The first floor landing leads to the Society’s Library, the Rare Books Room, the Librarian’s office and the Herschel Room, which houses the British Astronomical Association.
Above the door to the Librarian’s office are portraits of the Reverend Lewis Evans, a great collector of instruments. To his right is a member of the Tully family of Islington who were famous instrument makers. Below are Sir William and Lady Huggins. William was an English amateur astronomer who built a private observatory at Tulse Hill in South London in 1856. He was a pioneer in spectroscopy and photography and together with the active collaboration of his wife played a part in developing the combined use of the telescope, spectroscope and the photographic negative. In 1899 they jointly prepared an Atlas of Representative Stellar Spectra. He was awarded the Royal Astronomical Society’s Gold Medal in 1867 and again in 1885, and was president of the Royal Society from 1900–1906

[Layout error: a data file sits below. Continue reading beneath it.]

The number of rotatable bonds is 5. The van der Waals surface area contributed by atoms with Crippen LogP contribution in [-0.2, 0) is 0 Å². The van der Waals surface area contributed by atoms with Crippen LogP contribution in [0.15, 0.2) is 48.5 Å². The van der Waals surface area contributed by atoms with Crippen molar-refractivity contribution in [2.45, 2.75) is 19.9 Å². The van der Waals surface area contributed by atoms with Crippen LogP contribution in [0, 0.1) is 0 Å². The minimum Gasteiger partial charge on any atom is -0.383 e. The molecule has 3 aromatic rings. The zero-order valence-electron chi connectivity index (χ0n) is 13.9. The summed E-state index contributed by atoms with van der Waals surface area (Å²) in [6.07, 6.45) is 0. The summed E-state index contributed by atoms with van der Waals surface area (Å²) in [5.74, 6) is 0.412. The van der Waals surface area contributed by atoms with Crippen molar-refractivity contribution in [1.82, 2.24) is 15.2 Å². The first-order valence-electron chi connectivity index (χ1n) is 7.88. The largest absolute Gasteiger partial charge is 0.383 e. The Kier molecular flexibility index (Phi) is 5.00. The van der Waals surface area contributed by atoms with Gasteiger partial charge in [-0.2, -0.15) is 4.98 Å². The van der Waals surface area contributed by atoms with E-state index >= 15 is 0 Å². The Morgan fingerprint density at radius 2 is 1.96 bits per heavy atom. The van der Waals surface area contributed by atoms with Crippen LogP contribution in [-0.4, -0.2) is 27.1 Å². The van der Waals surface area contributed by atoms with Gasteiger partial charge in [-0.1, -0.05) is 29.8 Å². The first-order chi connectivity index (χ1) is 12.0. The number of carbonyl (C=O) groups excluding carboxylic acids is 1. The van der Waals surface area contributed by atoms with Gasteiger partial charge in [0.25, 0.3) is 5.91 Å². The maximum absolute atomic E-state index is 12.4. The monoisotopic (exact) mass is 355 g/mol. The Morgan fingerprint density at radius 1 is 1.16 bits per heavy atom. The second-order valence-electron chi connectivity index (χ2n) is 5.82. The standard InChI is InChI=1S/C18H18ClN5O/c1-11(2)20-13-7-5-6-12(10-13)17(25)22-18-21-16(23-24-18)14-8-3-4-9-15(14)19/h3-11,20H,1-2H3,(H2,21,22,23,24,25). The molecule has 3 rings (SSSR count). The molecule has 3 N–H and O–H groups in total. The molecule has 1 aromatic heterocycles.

The Main Library houses the main collection of post-1850 books. Older books are kept in the reserve collection, in the RAS annexe above the Geological Society.
The library is also used for receptions including those which follow Society meetings which held on the second Friday of the month.
The large portrait dominating the Library is of Francis Baily, one of the founders of the Society and a four-time President. He is best remembered for Baily’s beads but was also important for laying the foundations of 19th-century astronomy by publishing a long series of star catalogues. These culminated in the British Association Catalogue, published after his death, which sorted out the positions of thousands of previously observed stars. He was a stockbroker who retired at 51 and devoted himself to astronomy. Next
Also of interest: A brief history of the Society